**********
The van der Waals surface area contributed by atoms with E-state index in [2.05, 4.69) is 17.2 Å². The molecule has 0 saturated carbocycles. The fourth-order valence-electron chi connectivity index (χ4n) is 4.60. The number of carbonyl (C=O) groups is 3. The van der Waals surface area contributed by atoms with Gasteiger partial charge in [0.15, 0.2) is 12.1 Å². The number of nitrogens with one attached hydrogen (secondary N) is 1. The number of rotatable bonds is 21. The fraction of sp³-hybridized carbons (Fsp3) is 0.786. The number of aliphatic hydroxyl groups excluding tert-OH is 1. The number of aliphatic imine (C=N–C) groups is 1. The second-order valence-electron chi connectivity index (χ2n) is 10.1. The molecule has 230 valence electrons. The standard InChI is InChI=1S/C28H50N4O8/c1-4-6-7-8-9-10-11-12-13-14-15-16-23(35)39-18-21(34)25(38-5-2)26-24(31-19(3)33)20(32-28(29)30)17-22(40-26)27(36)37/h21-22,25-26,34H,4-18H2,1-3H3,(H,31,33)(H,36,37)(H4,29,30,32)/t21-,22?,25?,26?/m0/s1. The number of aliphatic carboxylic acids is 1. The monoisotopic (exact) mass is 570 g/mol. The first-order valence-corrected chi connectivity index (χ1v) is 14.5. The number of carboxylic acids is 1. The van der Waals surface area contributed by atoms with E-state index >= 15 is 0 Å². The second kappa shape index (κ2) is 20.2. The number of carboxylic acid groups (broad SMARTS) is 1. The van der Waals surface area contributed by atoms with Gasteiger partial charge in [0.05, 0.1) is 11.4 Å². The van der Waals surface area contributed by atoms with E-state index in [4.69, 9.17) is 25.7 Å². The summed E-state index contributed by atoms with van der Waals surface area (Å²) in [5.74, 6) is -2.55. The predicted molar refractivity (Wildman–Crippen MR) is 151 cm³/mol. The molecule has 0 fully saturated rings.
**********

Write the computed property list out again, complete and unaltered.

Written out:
The van der Waals surface area contributed by atoms with E-state index in [2.05, 4.69) is 17.2 Å². The molecule has 0 saturated carbocycles. The fourth-order valence-electron chi connectivity index (χ4n) is 4.60. The number of carbonyl (C=O) groups is 3. The van der Waals surface area contributed by atoms with Gasteiger partial charge in [0.15, 0.2) is 12.1 Å². The number of nitrogens with one attached hydrogen (secondary N) is 1. The number of rotatable bonds is 21. The fraction of sp³-hybridized carbons (Fsp3) is 0.786. The number of aliphatic hydroxyl groups excluding tert-OH is 1. The number of aliphatic imine (C=N–C) groups is 1. The second-order valence-electron chi connectivity index (χ2n) is 10.1. The molecule has 230 valence electrons. The standard InChI is InChI=1S/C28H50N4O8/c1-4-6-7-8-9-10-11-12-13-14-15-16-23(35)39-18-21(34)25(38-5-2)26-24(31-19(3)33)20(32-28(29)30)17-22(40-26)27(36)37/h21-22,25-26,34H,4-18H2,1-3H3,(H,31,33)(H,36,37)(H4,29,30,32)/t21-,22?,25?,26?/m0/s1. The number of aliphatic carboxylic acids is 1. The monoisotopic (exact) mass is 570 g/mol. The first-order valence-corrected chi connectivity index (χ1v) is 14.5. The number of carboxylic acids is 1. The van der Waals surface area contributed by atoms with E-state index >= 15 is 0 Å². The second kappa shape index (κ2) is 20.2. The number of carboxylic acid groups (broad SMARTS) is 1. The van der Waals surface area contributed by atoms with Gasteiger partial charge in [0.05, 0.1) is 11.4 Å². The van der Waals surface area contributed by atoms with E-state index in [4.69, 9.17) is 25.7 Å². The summed E-state index contributed by atoms with van der Waals surface area (Å²) in [5.74, 6) is -2.55. The predicted molar refractivity (Wildman–Crippen MR) is 151 cm³/mol. The molecule has 0 fully saturated rings.